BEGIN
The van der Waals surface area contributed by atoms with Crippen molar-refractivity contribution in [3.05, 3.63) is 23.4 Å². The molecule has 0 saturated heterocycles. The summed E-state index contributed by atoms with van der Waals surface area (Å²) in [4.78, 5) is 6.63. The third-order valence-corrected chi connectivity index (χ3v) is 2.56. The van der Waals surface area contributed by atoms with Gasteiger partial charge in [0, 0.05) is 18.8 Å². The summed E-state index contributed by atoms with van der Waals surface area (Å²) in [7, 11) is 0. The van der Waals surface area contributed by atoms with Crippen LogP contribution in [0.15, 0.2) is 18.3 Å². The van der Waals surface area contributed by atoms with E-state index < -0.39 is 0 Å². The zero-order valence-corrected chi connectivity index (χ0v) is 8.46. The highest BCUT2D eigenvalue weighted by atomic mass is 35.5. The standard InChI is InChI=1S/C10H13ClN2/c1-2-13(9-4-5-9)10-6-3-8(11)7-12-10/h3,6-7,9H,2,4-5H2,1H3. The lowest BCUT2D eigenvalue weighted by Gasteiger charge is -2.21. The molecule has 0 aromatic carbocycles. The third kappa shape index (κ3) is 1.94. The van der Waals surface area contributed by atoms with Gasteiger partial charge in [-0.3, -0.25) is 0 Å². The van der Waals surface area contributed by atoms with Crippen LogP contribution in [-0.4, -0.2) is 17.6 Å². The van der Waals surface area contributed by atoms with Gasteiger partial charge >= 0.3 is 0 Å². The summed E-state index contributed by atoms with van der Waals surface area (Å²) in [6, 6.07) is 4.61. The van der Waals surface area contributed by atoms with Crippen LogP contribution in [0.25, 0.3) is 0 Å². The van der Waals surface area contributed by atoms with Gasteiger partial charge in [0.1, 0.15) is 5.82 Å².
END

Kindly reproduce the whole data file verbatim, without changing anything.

The van der Waals surface area contributed by atoms with Crippen molar-refractivity contribution in [3.05, 3.63) is 23.4 Å². The molecule has 0 saturated heterocycles. The summed E-state index contributed by atoms with van der Waals surface area (Å²) in [4.78, 5) is 6.63. The third-order valence-corrected chi connectivity index (χ3v) is 2.56. The van der Waals surface area contributed by atoms with Gasteiger partial charge in [0, 0.05) is 18.8 Å². The summed E-state index contributed by atoms with van der Waals surface area (Å²) in [7, 11) is 0. The van der Waals surface area contributed by atoms with Crippen LogP contribution in [0.15, 0.2) is 18.3 Å². The van der Waals surface area contributed by atoms with E-state index < -0.39 is 0 Å². The zero-order valence-corrected chi connectivity index (χ0v) is 8.46. The highest BCUT2D eigenvalue weighted by atomic mass is 35.5. The standard InChI is InChI=1S/C10H13ClN2/c1-2-13(9-4-5-9)10-6-3-8(11)7-12-10/h3,6-7,9H,2,4-5H2,1H3. The lowest BCUT2D eigenvalue weighted by Gasteiger charge is -2.21. The molecule has 0 aromatic carbocycles. The third kappa shape index (κ3) is 1.94. The van der Waals surface area contributed by atoms with Gasteiger partial charge in [-0.3, -0.25) is 0 Å². The van der Waals surface area contributed by atoms with Crippen LogP contribution in [-0.4, -0.2) is 17.6 Å². The van der Waals surface area contributed by atoms with Gasteiger partial charge >= 0.3 is 0 Å². The summed E-state index contributed by atoms with van der Waals surface area (Å²) in [6, 6.07) is 4.61. The van der Waals surface area contributed by atoms with Crippen LogP contribution in [0.25, 0.3) is 0 Å². The van der Waals surface area contributed by atoms with Gasteiger partial charge in [0.1, 0.15) is 5.82 Å².